On the first play of the third quarter, he returned a kickoff 101 yards for a touchdown. And then, after the Chargers tied the game at 20 midway through the fourth quarter, Washington struck again, taking a low hopper at the one-yard line and storming through the Chargers for a 99-yard score. Seattle won 27-20.

"My special teams coach, Brian Schneider, has done a fantastic job identifying what I do well and figuring out the strengths of the guys in front of me,'' Washington said. "He reminds me a lot of [Jets special teams coach] Mike Westhoff that way. The great thing about a kickoff return is it allows you to swing the momentum of a game in one play, and we were able to do that twice today.''

Looks like Washington's all healed -- and worth the money he felt he should have gotten from the Jets.


The Chiefs might think they're a year away, but who says the AFC West in not winnable? Every time I talk to someone with the Chiefs -- player, coach, administrator -- I hear something like, "We're not that good yet,'' or "We've got a long way to go.'' I'm not buying it much longer. What the Chiefs are is unknown, but they're playing too well on defense (38 points allowed in three games) with too many productive new players on offense (the electric Dexter McCluster, the surprising Tony Moeaki) to sneak up on anyone anymore.

Take Moeaki. When GM Scott Pioli scouted Iowa's prospects last year, coach Kirk Ferentz told him Moeaki was one of the three most important players the program has had in his 11 years on the job. Pioli looked beyond the tight end's lack of productivity -- 76 catches in parts of five seasons -- to his intangibles: toughness, leadership, selflessness. He leads the Chiefs with 12 catches and two touchdowns after three weeks.

Pioli's draft class is rapidly becoming one of the league's best in 2010. The top six picks all played extensively Sunday in the 31-10 win over the Niners. Eric Berry's a starting safety. The second-round picks, McCluster and nickel back Javier Arenas, combined, are averaging 15.4 yards per punt return. Third-rounder Moeaki starts at tight end while the other third-rounder, Jon Asamoah, is the third tackle or extra tight end, and fifth-rounder Kendrick Lewis is the starting free safety. You don't want to get too cocky about a two-game division lead yet, especially with a team this young. But if the Chiefs don't turn it over, there's no reason they can't win the West.


Mike Smith makes a gutsy call, and the Falcons survive, thanks to Garrett Hartley. Atlanta, up 24-21, had a fourth-and-six at the Saints' 37 with 3:36 left in the fourth quarter, with the potent New Orleans offense on the sidelines waiting to strike. Instead of punting, Smith chose to go for it. And in the NBC viewing room, the Football Night in America fellows were surprised.

Logic said you pin the Saints back, or try to, with a lead late in the game. Smith chose to gamble, thinking the Falcons had a winnable play called to tight end Tony Gonzalez. "My thought process was we had a matchup we liked, and if our punt went into the end zone, it would be a net of only 17 yards,'' Smith said. "The ball got tipped at the line of scrimmage [before it reached Gonzalez]. No regrets, though. None at all.''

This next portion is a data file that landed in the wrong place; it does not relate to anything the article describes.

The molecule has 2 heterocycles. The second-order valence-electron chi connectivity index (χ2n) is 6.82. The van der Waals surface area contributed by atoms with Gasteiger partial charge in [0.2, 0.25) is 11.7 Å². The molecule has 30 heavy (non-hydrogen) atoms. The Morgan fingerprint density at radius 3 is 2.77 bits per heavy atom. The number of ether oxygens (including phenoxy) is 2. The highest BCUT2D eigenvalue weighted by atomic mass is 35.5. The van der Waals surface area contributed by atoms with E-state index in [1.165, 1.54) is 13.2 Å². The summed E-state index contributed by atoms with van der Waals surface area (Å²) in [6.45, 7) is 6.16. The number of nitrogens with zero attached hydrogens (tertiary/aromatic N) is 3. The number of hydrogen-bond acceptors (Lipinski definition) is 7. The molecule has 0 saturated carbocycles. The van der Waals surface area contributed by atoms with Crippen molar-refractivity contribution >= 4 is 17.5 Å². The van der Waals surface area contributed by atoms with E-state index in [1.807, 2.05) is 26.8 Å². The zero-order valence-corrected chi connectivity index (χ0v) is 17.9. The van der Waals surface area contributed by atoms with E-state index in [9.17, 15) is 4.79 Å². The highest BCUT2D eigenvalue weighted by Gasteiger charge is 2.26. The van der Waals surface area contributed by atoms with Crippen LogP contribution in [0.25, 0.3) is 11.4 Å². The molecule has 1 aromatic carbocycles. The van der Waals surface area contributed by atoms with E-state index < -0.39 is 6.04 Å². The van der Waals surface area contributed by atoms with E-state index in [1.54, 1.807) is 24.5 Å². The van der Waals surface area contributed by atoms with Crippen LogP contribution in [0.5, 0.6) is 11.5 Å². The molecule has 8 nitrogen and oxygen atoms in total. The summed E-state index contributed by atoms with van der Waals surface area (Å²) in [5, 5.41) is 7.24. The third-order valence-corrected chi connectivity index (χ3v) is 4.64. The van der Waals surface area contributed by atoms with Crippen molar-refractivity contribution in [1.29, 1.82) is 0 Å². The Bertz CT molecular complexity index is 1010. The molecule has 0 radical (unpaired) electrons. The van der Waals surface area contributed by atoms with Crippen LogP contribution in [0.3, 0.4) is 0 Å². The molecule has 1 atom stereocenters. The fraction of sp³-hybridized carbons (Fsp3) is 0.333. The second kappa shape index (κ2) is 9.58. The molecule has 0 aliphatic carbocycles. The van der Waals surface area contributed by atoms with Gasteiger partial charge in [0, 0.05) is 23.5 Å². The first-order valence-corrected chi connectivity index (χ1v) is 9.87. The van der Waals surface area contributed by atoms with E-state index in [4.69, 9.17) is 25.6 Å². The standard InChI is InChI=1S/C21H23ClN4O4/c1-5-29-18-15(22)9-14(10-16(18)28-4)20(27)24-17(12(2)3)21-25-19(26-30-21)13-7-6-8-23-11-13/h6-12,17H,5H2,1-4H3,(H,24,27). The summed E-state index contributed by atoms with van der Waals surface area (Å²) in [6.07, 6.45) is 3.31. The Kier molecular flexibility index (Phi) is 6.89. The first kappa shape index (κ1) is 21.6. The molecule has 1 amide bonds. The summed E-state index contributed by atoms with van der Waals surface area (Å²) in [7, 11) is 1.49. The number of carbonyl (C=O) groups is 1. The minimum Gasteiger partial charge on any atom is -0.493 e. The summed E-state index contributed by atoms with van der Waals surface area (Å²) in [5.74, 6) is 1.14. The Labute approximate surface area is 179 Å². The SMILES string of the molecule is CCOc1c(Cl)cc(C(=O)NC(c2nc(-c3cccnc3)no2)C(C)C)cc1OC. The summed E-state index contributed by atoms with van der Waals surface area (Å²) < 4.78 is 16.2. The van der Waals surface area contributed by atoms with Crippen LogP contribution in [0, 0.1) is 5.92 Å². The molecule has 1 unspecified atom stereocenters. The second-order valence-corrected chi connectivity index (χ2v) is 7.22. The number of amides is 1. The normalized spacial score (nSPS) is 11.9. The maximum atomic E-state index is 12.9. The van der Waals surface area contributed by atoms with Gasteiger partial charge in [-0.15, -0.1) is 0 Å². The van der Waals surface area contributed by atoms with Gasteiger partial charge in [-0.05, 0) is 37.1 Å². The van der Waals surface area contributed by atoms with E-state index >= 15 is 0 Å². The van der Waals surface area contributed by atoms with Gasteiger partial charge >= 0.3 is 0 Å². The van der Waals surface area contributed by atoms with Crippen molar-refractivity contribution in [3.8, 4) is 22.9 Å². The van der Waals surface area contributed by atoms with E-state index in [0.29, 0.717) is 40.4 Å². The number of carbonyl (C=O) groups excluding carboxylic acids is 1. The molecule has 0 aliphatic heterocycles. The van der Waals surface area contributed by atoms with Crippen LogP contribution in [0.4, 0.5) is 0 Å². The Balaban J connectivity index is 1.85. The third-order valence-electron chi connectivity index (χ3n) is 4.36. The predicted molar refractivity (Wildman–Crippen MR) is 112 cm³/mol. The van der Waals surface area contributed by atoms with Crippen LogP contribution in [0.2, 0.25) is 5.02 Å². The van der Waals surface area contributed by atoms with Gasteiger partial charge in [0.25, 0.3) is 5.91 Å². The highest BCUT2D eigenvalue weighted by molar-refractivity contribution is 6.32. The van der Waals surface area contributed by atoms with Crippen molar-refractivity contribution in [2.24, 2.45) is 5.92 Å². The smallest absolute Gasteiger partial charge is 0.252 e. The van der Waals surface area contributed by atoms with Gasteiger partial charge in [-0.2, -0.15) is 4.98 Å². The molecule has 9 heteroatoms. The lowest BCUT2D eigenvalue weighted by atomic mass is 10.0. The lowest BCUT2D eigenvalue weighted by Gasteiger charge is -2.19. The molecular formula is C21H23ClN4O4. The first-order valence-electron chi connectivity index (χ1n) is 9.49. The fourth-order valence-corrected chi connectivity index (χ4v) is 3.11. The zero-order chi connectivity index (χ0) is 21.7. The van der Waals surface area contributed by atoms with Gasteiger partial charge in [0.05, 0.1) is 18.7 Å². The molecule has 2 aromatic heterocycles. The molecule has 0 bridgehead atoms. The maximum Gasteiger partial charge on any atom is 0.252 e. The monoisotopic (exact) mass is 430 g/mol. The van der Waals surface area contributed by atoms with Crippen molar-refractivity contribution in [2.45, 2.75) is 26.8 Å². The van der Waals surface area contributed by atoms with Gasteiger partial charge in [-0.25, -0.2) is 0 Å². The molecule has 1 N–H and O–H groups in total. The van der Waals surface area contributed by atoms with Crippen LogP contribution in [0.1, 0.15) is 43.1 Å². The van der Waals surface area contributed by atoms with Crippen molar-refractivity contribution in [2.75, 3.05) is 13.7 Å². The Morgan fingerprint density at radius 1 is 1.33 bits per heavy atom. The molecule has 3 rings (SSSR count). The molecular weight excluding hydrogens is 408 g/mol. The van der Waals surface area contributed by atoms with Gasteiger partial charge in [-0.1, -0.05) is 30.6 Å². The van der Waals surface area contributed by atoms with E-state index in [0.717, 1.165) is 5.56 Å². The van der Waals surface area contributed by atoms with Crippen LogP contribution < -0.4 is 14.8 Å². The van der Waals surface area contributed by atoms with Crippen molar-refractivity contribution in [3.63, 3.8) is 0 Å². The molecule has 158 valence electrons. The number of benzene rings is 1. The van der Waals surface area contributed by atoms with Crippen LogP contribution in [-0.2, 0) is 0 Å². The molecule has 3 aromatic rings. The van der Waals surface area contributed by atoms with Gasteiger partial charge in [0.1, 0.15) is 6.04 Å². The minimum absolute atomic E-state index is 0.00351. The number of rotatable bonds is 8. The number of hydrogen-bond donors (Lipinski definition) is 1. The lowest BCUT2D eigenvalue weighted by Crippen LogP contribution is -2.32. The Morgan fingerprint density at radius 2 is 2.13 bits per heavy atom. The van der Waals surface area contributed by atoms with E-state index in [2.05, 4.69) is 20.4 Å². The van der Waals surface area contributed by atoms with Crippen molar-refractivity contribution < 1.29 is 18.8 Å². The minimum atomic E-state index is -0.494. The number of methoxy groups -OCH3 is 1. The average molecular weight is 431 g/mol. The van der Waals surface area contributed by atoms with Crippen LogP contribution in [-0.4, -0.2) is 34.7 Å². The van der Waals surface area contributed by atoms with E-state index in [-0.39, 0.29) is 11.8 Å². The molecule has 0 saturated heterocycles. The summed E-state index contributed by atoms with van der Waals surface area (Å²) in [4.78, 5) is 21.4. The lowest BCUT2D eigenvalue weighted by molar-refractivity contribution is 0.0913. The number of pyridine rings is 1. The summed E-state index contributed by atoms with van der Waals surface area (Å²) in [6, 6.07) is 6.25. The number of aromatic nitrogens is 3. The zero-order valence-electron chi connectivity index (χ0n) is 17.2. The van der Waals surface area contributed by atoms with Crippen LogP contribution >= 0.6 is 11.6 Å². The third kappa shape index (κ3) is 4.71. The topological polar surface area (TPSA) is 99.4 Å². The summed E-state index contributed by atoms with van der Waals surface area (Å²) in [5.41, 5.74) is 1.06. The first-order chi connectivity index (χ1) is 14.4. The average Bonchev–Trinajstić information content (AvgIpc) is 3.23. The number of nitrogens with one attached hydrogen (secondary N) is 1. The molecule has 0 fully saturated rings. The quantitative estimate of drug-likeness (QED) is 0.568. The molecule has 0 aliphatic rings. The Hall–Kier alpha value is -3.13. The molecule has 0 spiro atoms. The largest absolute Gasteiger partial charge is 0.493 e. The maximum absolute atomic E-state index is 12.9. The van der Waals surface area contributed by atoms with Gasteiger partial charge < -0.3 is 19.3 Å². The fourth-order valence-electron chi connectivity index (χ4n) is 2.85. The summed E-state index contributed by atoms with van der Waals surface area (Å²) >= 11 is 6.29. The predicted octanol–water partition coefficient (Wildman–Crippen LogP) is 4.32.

The Saints tied the game with a late field goal and forced overtime. Lucky for Atlanta, Hartley missed a 29-yard gimme field goal attempt in overtime, and the Falcons went down and won it on a 46-yard field goal of their own by Matt Bryant.

That's the fine line here. Both teams are 2-1. New Orleans isn't 3-0 because Hartley missed a kick high school kickers make 90 percent of the time. The Saints were left to pick up the pieces, start auditioning kickers and wonder why they have struggled in all three of their games. Atlanta walked away euphoric after running for 202 yards and dodging a loss.

"We're not even past the quarter pole yet,'' said Smith. "There was no statement made today. I told our guys this week that one of the reasons I like what I see in this team is because they handle adulation and humiliation very well. We lost to Pittsburgh in overtime and handled it, then we beat Arizona and handled that.''


Braylon and the Jets. Below you'll read some interesting facts about Edwards and the DUI case and how other NFL teams have handled such cases in the past couple of years. That is to say they've turned a blind eye to them most often. No matter what Edwards does -- and Andrea Kremer reported last night that he reached out to commissioner Goodell to apologize for getting arrested at 5 in the morning at twice the legal limit for drunkenness -- the only thing that matters now is actions over a period of time.

We've seen in the Vick and Roethlisberger cases that the public may one day forgive after a scandalous offense, though the process is slow. But this much is clear after watching the Jets' 31-23 win over the Dolphins in Miami last night: The Jets need the deep-threat presence Edwards provides, especially with Santonio Holmes missing for one more game. Edwards' 67-yard touchdown catch from Mark Sanchez put the Jets ahead for good in the third quarter.

Even though he drops too many balls, Edwards is the kind of physical receiver who can play over corners' heads and can be a security blanket for Sanchez, who now has six touchdowns and no interceptions in the last two games, both wins over their main challengers in the division, New England and Miami.